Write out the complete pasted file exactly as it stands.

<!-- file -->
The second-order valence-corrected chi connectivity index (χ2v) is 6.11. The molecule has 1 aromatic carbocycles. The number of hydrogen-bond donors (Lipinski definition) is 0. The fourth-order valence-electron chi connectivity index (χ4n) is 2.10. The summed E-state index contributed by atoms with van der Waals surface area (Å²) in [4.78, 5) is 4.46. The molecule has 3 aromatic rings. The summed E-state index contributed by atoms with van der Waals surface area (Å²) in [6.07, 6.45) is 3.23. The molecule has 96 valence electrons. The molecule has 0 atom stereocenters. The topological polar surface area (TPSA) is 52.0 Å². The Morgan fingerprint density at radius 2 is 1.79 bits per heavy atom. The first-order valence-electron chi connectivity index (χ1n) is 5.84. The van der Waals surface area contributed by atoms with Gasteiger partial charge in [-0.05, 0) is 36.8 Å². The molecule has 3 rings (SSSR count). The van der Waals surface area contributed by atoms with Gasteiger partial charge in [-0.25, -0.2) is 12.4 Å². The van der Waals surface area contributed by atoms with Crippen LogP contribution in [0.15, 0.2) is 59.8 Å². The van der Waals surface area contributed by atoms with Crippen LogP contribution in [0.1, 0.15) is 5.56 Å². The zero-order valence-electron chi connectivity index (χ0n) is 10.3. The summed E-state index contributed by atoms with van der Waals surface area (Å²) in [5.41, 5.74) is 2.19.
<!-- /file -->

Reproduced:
The second-order valence-corrected chi connectivity index (χ2v) is 6.11. The molecule has 1 aromatic carbocycles. The number of hydrogen-bond donors (Lipinski definition) is 0. The fourth-order valence-electron chi connectivity index (χ4n) is 2.10. The summed E-state index contributed by atoms with van der Waals surface area (Å²) in [4.78, 5) is 4.46. The molecule has 3 aromatic rings. The summed E-state index contributed by atoms with van der Waals surface area (Å²) in [6.07, 6.45) is 3.23. The molecule has 96 valence electrons. The molecule has 0 atom stereocenters. The topological polar surface area (TPSA) is 52.0 Å². The Morgan fingerprint density at radius 2 is 1.79 bits per heavy atom. The first-order valence-electron chi connectivity index (χ1n) is 5.84. The van der Waals surface area contributed by atoms with Gasteiger partial charge in [-0.05, 0) is 36.8 Å². The molecule has 3 rings (SSSR count). The van der Waals surface area contributed by atoms with Gasteiger partial charge in [-0.25, -0.2) is 12.4 Å². The van der Waals surface area contributed by atoms with Crippen LogP contribution in [0.15, 0.2) is 59.8 Å². The van der Waals surface area contributed by atoms with Crippen LogP contribution in [0.1, 0.15) is 5.56 Å². The zero-order valence-electron chi connectivity index (χ0n) is 10.3. The summed E-state index contributed by atoms with van der Waals surface area (Å²) in [5.41, 5.74) is 2.19.